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 Post subject: Mrs. Gibbs
 Post Posted: Wed Jul 21, 2010 12:20 pm 
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Posts: 4640
I found this through a friend on fb. Thought that you might be interested in what is written in her own words.

Betty

# ID: I095
# Name: Helen Ludelia LACY
# Sex: F
# Birth: 7 JAN 1924 in Burnet Co., Tx. (Near Marble Falls)
# Change Date: 26 FEB 2003
# Note:

BIOGRAPHY: THE SAGA OF THE ORIGINAL
LACY HOG DOG
KNOWN NOW ASTHE LACY GAME DOG
Growing up in the Depression was an experience that I hope to never ha
ve to live in again. We were quite fortunate to live on a ranch and have o
ur own cattle, hogs, chickens and by-products of these to help through th
at hard time.
My grandfather, George Washington Lacy, Jr., came to Burnet Co. in 1
858, with his three brothers, John Hiram, Ewin and Frank, from Christian C
ounty, Kentucky. George brought with him a dog, which he was in theproce
ss of breeding into what was to become known as the Lacy Hog Dog. He had c
rossed a hound with a wolf (some call them coyotes) and brought this dog w
ith him to continue cross-breeding until he had the best dog for working h
ogs and other stock. He and his brothers were rock masons by trade and rai
sed hogs also to further their income. George and Ewin built the hou
se in Spicewood, Tx. before the Civil War, which is still occupied by t
he Fowler and Faubion families. It is built of limestone, with the gutte
rs being of stone also. The Lacy brothers bought land on the north si
de of the Colorado River adjacent and in the town of Marble Falls. My gra
nd father, George, owned Granite Mountain at Marble Falls at the time t
he Capital at Austin was built and gave the granite for its constructio
n. They began raising hogs for their living and had a Packing House in Aus
tin. Their dogs were used to round up the hogs, which they took to Aust
in to be slaughtered. These dogs were invaluable as they were used to "lea
d" the hogs down the Colorado to the packing house.
I wasfortunate enough to help my father, John Henry Lacy, round up ho
gs on our ranch when I was growing up in the Depression days. We didn't dr
ive the hogs, we just followed as the dogs led them to the pen. One rid
er could round up a large number of hogs with just he, his horse and his t
wo dogs. There was a penin the pasture which the dogs knew to take the ho
gs. We would go into the pasture, this one being about 1,000 acres, with t
he dogs and they would locate the hogs and round them up into an area. T
he dogs would nip the hogs and begin their run toward the pen. The hogs wo
uld chase the dogs and when the hogs no longer ran after the dogs, the do
gs would return and nip a hog again to begin more chasing by the hogs. Th
is continued until the dogs reached the pen and ran through the open ga
te with the hogs in wild pursuit. There was a hole in the pen on the oppos
ite side of the gate which Was too high for hogs to go through but which t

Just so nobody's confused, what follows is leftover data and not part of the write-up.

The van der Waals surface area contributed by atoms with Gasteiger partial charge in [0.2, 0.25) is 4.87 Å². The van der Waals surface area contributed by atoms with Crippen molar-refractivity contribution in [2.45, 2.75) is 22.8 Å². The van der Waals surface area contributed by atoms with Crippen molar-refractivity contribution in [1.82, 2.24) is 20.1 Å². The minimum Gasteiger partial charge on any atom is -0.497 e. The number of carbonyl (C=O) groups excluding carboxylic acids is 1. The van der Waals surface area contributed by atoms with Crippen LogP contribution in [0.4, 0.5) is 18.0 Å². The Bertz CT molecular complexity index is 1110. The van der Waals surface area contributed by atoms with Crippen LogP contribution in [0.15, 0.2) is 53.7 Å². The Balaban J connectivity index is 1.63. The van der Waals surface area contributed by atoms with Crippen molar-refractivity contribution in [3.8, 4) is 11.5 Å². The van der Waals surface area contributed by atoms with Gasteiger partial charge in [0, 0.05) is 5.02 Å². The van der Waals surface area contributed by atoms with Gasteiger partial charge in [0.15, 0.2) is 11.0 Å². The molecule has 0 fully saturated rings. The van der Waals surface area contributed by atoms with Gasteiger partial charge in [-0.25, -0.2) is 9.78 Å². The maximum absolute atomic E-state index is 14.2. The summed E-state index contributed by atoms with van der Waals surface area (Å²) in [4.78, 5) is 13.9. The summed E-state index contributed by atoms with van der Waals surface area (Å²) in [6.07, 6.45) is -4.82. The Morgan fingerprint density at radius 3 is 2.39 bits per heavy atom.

he dogs could jump through and escape the hogs. The ridersjust followed t
he hogs to the pen and shut the gate, thereby penning the herd with no tro
uble or danger to the horses or riders. This is still very vividin my min
d's eye even 65 years later. This is the same way the hogs were taken to A
ustin to the packing house--led by the dogs, followed by the riders. The
se dogs are working animals and are never happier than when working stoc
k. When my Dad and I use t come in for lunch and rest a short while, the d
ogs rested in the shade under a "rain water tank". When Dad would say "Gue
ss we had better get back to work", those dogs came alive and were barki
ng and readyto go to work.
We always had at least two working dogs at a time--an older one and a y
oung one learning from the older. They were either Red or Blue dogs as t
he Lacy dogs were, and are known as. They are faithful to their owner a
nd never happier than when helping to round up stock.
I never got to know my grandfather, as he died in 1906, but my fathe
r, born in 1879, and died in 1973, told me many stories about these dog
s. I was fortunate enough to be able toexperience many of the things he t
old me about his days as a cowboy and using these wonderful dogs. The
re we 13 children in my grandfathers family, but only 5 came and stay
ed in Burnet Co.. During

I forgot to put the website that this came from, so here it is:
http://wc.rootsweb.ancestry.com/cgi-bin/igm.cgi?op=GET&db=%3A3285943&id=I095

_________________
Betty

"You did then what you knew how to do, and when you knew better, you did
better."
Maya Angelou

"You have enemies? Good, that means you stood up for something in your life!"
Winston Churchill

http://www.flickr.com/photos/bjleek/


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 Post subject: Re: Mrs. Gibbs
 Post Posted: Mon Feb 21, 2011 2:36 pm 
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Joined: Wed Nov 12, 2008 5:43 pm
Posts: 1607
Location: Dripping Springs, Texas
great read....thanks

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Funny how falling feels like flying....for a little while

Have you ever layed low when you could have stood tall


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